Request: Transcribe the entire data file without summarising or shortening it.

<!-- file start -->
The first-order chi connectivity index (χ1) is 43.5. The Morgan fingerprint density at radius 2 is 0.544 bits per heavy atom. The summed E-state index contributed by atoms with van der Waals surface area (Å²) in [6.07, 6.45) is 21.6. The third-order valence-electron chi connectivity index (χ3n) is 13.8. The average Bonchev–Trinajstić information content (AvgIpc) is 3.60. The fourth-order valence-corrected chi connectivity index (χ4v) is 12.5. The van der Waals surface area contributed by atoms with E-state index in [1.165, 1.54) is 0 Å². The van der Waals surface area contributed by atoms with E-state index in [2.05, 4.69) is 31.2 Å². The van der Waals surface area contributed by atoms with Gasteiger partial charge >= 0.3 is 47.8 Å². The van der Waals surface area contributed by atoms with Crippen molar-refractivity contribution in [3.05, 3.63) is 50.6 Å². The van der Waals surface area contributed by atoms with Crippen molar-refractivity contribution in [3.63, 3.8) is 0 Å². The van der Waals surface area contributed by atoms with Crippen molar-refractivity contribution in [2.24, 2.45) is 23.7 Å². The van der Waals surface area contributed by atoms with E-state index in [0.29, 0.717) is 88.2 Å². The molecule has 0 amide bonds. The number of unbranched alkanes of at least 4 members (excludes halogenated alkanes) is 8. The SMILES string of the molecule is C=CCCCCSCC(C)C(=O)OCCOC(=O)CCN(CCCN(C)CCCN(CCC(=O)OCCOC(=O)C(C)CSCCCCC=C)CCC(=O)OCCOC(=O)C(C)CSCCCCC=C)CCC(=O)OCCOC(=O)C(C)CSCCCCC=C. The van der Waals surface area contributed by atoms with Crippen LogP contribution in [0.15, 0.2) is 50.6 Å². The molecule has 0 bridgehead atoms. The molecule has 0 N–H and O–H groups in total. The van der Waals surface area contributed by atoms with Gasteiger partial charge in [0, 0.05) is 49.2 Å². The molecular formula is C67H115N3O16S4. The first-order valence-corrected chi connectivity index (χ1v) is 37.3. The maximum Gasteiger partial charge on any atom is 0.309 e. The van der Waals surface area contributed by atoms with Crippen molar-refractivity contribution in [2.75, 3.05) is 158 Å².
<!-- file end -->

The first-order chi connectivity index (χ1) is 43.5. The Morgan fingerprint density at radius 2 is 0.544 bits per heavy atom. The summed E-state index contributed by atoms with van der Waals surface area (Å²) in [6.07, 6.45) is 21.6. The third-order valence-electron chi connectivity index (χ3n) is 13.8. The average Bonchev–Trinajstić information content (AvgIpc) is 3.60. The fourth-order valence-corrected chi connectivity index (χ4v) is 12.5. The van der Waals surface area contributed by atoms with E-state index in [1.165, 1.54) is 0 Å². The van der Waals surface area contributed by atoms with E-state index in [2.05, 4.69) is 31.2 Å². The van der Waals surface area contributed by atoms with Gasteiger partial charge >= 0.3 is 47.8 Å². The van der Waals surface area contributed by atoms with Crippen molar-refractivity contribution in [3.05, 3.63) is 50.6 Å². The van der Waals surface area contributed by atoms with Crippen molar-refractivity contribution in [3.63, 3.8) is 0 Å². The van der Waals surface area contributed by atoms with Crippen molar-refractivity contribution in [2.24, 2.45) is 23.7 Å². The van der Waals surface area contributed by atoms with E-state index in [0.29, 0.717) is 88.2 Å². The molecule has 0 amide bonds. The number of unbranched alkanes of at least 4 members (excludes halogenated alkanes) is 8. The SMILES string of the molecule is C=CCCCCSCC(C)C(=O)OCCOC(=O)CCN(CCCN(C)CCCN(CCC(=O)OCCOC(=O)C(C)CSCCCCC=C)CCC(=O)OCCOC(=O)C(C)CSCCCCC=C)CCC(=O)OCCOC(=O)C(C)CSCCCCC=C. The van der Waals surface area contributed by atoms with Crippen LogP contribution in [0.15, 0.2) is 50.6 Å². The molecule has 0 bridgehead atoms. The molecule has 0 N–H and O–H groups in total. The van der Waals surface area contributed by atoms with Gasteiger partial charge in [0, 0.05) is 49.2 Å². The molecular formula is C67H115N3O16S4. The first-order valence-corrected chi connectivity index (χ1v) is 37.3. The maximum Gasteiger partial charge on any atom is 0.309 e. The van der Waals surface area contributed by atoms with Crippen molar-refractivity contribution in [2.75, 3.05) is 158 Å².